I will bear witness that the Lord is righteous; I will praise the Name of the LORD most high.
We hear the word evangelism and think automatically about someone telling somebody something so that they’ll change. But the truth is that evangelism is as much listening as it is sharing. It involves two people actually sharing their lives with each other. They share their stories and a new story gets written. That’s what evangelism is. It helps all of us find our way into a deeper relationship with God. And if there’s a deeper relationship with God, there’s going to be a deeper relationship with each other as well. That’s the bigger picture of evangelism. It’s more than just telling you how to get to heaven.
Mostly evangelism is not what we tell people, unless what we tell is totally consistent with who we are. It is who we are that is going to make the difference. It is who we are that is going to show the love that brought us all into being, that cares for us all, now, and forever. If we do not have love in our hearts, our words of love with have little meaning. If we do not truly enjoy our faith, nobody is going to catch the fire of enjoyment from us. If our lives are not totally centered on Christ, we will not be Christ-bearers for others, no matter how pious our words.
Calling all semi-evangelists
In the course of conversation with members of Episcopal congregations, I ran across a woman who had an interesting reaction when the topic of evangelism came up. You see, our Presiding Bishop Michael Curry talks a lot about evangelism these days, making it a priority for our church. This woman wasn’t sure what to make of all that. She confessed: “I don’t know why we’re talking so much about evangelism.’ She said “Everyone in town who ought to be Episcopalian already is.” In other words, we didn’t need any more folks, thank you very much.
Her comment got me thinking about evangelism: why we do it; whether we should do it; how we might do it well; how respectful we can be; how tasteful we need to be. I suspect we’ve all been on the receiving end of folks we meet on doorstep or airplane or dinner party, folks with religious devotion so deep they are convinced we must see things their way. I remember what Dave Barry asked: Why is it that people who want to tell you about their religion almost never want to hear about yours?
My musing about evangelism led me back to one of my theological guides, Charles Schulz. Charlie Brown approaches Rerun, asking what he’s doing. Rerun says: “I’m with Linus, who is across the street knocking on doors, telling people about the “Great Pumpkin.’ Rerun says; “I’m standing over here so no one will know I’m with him.” Charlie Brown asks: “What kind of evangelist are you?” Rerun replies: “I’m a semi-evangelist.”
I may claim that title for myself. And one of the things I’ve been thinking about lately is that evangelism best begins with ourselves. I’m convinced that we also need to evangelize within our own churches, reminding people that the way of love is nothing but good news. Too often church folk are associated with bad news, practicing what one preacher called ‘teeth-gritting Christianity.” Gandhi once said “I would be a Christian if it were not for the Christians.” Too often church folk don’t really seem to believe the good news that love is unconditional, that all are welcome, that we respect the dignity of every human being, that Christ is present in all persons, that grace is true. On some days, when I look at the state of American Christendom, it’s enough to make this priest a none.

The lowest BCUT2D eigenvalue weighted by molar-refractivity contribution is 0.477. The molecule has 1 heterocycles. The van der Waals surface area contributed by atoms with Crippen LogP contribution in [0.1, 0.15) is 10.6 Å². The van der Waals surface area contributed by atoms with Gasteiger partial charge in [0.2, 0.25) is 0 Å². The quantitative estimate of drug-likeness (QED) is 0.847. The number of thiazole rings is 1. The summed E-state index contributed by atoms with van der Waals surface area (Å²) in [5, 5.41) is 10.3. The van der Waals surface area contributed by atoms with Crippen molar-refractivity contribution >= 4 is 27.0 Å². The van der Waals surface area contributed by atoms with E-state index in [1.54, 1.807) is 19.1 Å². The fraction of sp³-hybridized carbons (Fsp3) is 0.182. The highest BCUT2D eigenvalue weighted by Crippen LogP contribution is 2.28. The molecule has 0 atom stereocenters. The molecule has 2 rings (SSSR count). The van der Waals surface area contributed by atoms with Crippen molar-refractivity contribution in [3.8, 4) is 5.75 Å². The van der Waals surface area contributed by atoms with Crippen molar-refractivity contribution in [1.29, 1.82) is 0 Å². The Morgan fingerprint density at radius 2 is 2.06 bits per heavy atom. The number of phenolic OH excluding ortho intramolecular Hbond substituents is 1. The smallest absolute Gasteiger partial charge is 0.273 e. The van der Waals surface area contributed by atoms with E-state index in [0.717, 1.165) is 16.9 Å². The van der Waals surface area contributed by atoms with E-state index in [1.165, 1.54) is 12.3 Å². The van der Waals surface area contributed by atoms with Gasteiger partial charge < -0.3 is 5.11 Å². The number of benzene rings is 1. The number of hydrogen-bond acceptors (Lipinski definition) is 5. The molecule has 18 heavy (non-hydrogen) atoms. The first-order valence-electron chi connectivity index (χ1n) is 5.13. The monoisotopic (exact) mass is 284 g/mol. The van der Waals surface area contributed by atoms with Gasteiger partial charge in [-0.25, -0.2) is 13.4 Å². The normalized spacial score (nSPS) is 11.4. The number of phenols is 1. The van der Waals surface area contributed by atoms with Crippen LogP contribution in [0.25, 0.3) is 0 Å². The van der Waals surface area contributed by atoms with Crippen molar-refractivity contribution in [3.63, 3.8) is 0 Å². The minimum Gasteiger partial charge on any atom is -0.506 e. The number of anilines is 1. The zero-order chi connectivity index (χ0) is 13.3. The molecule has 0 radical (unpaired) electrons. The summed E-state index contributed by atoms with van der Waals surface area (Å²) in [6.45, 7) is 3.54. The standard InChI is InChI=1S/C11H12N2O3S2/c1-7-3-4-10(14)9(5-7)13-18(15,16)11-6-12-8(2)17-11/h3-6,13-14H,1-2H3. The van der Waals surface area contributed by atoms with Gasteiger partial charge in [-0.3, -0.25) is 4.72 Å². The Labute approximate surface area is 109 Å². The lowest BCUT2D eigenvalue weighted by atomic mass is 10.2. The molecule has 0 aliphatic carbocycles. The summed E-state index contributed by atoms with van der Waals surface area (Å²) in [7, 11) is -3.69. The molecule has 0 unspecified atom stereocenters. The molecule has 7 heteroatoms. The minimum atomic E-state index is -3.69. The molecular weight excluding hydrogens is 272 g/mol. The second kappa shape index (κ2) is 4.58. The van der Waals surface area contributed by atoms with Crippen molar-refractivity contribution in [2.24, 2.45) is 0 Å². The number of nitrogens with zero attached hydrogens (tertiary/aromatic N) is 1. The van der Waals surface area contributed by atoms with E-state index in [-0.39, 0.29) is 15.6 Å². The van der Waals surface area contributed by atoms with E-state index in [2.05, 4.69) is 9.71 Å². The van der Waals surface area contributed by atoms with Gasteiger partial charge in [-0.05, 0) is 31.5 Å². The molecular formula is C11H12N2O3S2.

A friend told me about a radio interview he heard with a pastor of a mega- church, thousands in attendance. The interviewer wanted to know how over 20 years, the pastor had grown the church. The pastor responded: “It’s simple. I just make one convert each day.” The interviewer pressed him on how to do that. The pastor said; “I am that one convert. Each day, I need to be converted.” In other words, the best evangelism was to tend to one’s own journey, one’s own faith, one’s own spiritual growth, one’s own discipleship, one’s own love of God and neighbor.
As a semi-evangelist, I’ve been exploring different (maybe tepid) ways to be an evangelist. Recently, when walking through airports, I’ve been whistling familiar hymns. It has sparked a number of interesting conversations, even people telling me they needed to hear that. I’m learning from folks at the check out counter at grocery stores and restaurants. Often, in this neck of the woods, they will say, “Have a blessed day.” I’ve been trying to say that, too. Sometimes, I’ll get in a conversation with someone, and they’ll reveal a challenge, and I’ll say: “How can I pray for you?’ Other times, I’ll ask a question like “Where have you seen God at work?” I’m amazed how many people have a story about God in their lives. Those are my recent meager efforts as semi-evangelist. Any other suggestions?
So calling all evangelists, or semi-evangelists: What’s the good news that is part of the story of Jesus? Where do you hear that good news? How does it touch your heart? And then think of a way to share that good news, in word and action, to listen for that good news in the lives of others.
Rev. Jay Sidebotham
RenewalWorks is a ministry of Forward Movement.
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